Two House Chronicles

The Folding of the Seals, Trumpets and Vials in the Revelation of John (part 1)

By Hope Helen, Marsue and Jerry Huerta

Copyright 2017


Historicists have perceived the structure of the 4 septets of the seven churches, seven seals, seven trumpets and seven vials in Revelation as considerably folding upon themselves or considerably recapping the period between the two advents of Christ.1 This was certainly true of the 19th century Historicist E. B. Elliott who, although he did not recognize the seven churches as prophetic, interpreted the opening of the first seal as the, “triumph, prosperity, and health of the Roman empire,” and the opening of first trumpet as the barbarian invasion in the 5th century and the opening of the first vial of Revelation 16 as fulfilled with 18th century French Revolution.Regarding the 4 septets, with centuries of progressive revelation behind him, Elliott refuted the work of earlier interpreters who mistakenly held the Roman emperor Nero fulfilled the king that is, “wounded to death,” and then lives again to make war with Christ at his return in Revelation 13:3 and 17:13-14.3 Elliot’s refutation is founded on the perception of progressive revelation, which Historicist Oral E. Collins’ conveyed in an essay on how to interpret prophecy.

“It may be presupposed that the actual fulfillment of the prophecy in history will of­fer a correct alternative to previous misinterpretations. For this reason, it is to be assumed that the process of interpretation of historical prophecies is necessarily dynamic and progressive, ev­ery generation being respon­sible to study the prophe­cies and to discern the signs of its own times (Matt. 16:3).”4

Collins credits H. Grattan Guinness for the presupposition or hermeneutic of progressive revelation,5 which was broached in: The Insufficiencies of the Presuppositions of Dispensationalism in Rendering John's Apocalypse. Collins rightfully concludes that, “the mean­ing of the prophetic text should be determined first,”6 which is merely stating that the use of the grammatical-historical presupposition takes precedence in interpreting prophecy; yet, as stated in the insufficiencies of the presuppositions of Dispensationalism, the prophets were not given to see all the implications or significances of what they were inspired to write, which is irrefutably affirmed in the two advents of Christ; the distinction of the two advents were not see until the prophecies of the first advent were fulfilled, which affirms progressive revelation. Futurist Daniel B. Wallace concurs that, “there is ample evidence of progressive revelation within the NT about several themes—that is, certain themes are not developed/recognized until after some time.”7 Thus, it was progressive revelation that exhorted Elliot to refute that the wounded head in Revelation 13 and 17 was Nero. Futurist Mark L. Hitchcock also comments on the confusion that arises when Preterist Kenneth L. Gentry Jr. repeated the early misrepresentation that the head that is wounded in Revelation 13:3 was the emperor Nero in 68 A.D. and its healing manifest as emperor Vespasian in 69 A.D., while fallaciously maintaining Nero as the beast in Revelation 17:14 that is destroyed at a theophany of Christ in 70 A.D.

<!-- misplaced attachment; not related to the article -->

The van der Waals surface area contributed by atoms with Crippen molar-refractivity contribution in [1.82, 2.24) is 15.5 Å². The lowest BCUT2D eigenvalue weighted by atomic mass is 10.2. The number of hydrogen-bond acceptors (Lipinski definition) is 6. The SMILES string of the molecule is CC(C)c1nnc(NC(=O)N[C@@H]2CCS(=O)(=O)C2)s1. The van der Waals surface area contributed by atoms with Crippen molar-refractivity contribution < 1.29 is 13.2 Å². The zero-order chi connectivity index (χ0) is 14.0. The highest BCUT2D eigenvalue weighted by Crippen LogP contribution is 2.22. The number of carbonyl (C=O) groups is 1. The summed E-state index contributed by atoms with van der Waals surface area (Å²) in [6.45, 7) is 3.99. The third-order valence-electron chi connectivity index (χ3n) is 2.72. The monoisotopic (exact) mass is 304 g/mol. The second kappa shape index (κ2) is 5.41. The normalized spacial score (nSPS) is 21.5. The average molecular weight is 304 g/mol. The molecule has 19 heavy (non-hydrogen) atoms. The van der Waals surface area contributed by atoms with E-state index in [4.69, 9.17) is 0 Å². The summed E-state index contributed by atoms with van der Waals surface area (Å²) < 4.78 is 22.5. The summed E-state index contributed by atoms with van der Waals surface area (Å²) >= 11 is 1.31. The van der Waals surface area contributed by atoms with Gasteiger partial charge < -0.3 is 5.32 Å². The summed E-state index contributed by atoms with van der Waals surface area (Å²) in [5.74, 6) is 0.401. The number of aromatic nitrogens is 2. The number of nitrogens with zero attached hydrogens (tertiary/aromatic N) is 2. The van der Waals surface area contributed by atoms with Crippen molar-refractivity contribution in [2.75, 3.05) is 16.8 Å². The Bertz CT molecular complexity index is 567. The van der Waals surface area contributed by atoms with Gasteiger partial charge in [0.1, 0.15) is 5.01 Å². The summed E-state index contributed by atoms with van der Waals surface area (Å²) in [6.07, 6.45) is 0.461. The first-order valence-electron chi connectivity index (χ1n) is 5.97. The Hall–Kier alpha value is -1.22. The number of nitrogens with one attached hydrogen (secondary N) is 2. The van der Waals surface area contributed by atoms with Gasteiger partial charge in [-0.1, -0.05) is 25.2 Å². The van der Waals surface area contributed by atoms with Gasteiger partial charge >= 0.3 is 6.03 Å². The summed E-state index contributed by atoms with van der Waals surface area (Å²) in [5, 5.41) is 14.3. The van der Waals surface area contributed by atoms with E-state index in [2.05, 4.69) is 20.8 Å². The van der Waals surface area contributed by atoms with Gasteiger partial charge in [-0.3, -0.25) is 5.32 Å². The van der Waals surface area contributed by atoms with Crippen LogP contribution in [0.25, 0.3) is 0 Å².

“…the mention of the eighth king seems to take the reader to the end of the list. There is no mention of a ninth or tenth king. The eighth king is the final manifestation of the beast. Speaking of the eighth and final form of the beast's rule, 17:11 says, "and he goes to destruction." Gentry says this refers to Vespasian. However, two chapters later (in 19:20) the beast and the false prophet are cast into the lake of fire, which is the same destruction of the final head of the beast described in 17:11. Yet Gentry interprets 19:20 as a reference to Christ's providential destruction of Nero.”8

By the same hermeneutic, progressive revelation, Hitchcock’s Futurists perception is thwarted. In refuting Gentry’s Preterist perception of Nero Hitchcock concurs with the Historicists that the seven kings of Revelation 17:9-10 must, “represent seven successive Gentile world powers or kingdoms,” and cannot be interpreted as seven individual kings conterminous with the sixth head.

“The best solution to the identity of the seven kings is the view that the seven kings represent seven successive Gentile world powers or kingdoms, followed by the Antichrist as the eighth king. This interpretation is supported by the parallels between Revelation 17:9-12 and Daniel 7:17, 23, where references to kings and kingdoms are interchangeable, thus revealing that a king represents the kingdom he rules. Adopting this interpretation, the eight kingdoms are the eight Gentile world powers that encompass the sweep of history: Egypt, Assyria, Neo-Babylonia, Persia, Greece, Rome, the reunited Roman Empire in a ten-king form, and the future kingdom of the beast or final world ruler who will emerge from the reunited Roman Empire.”9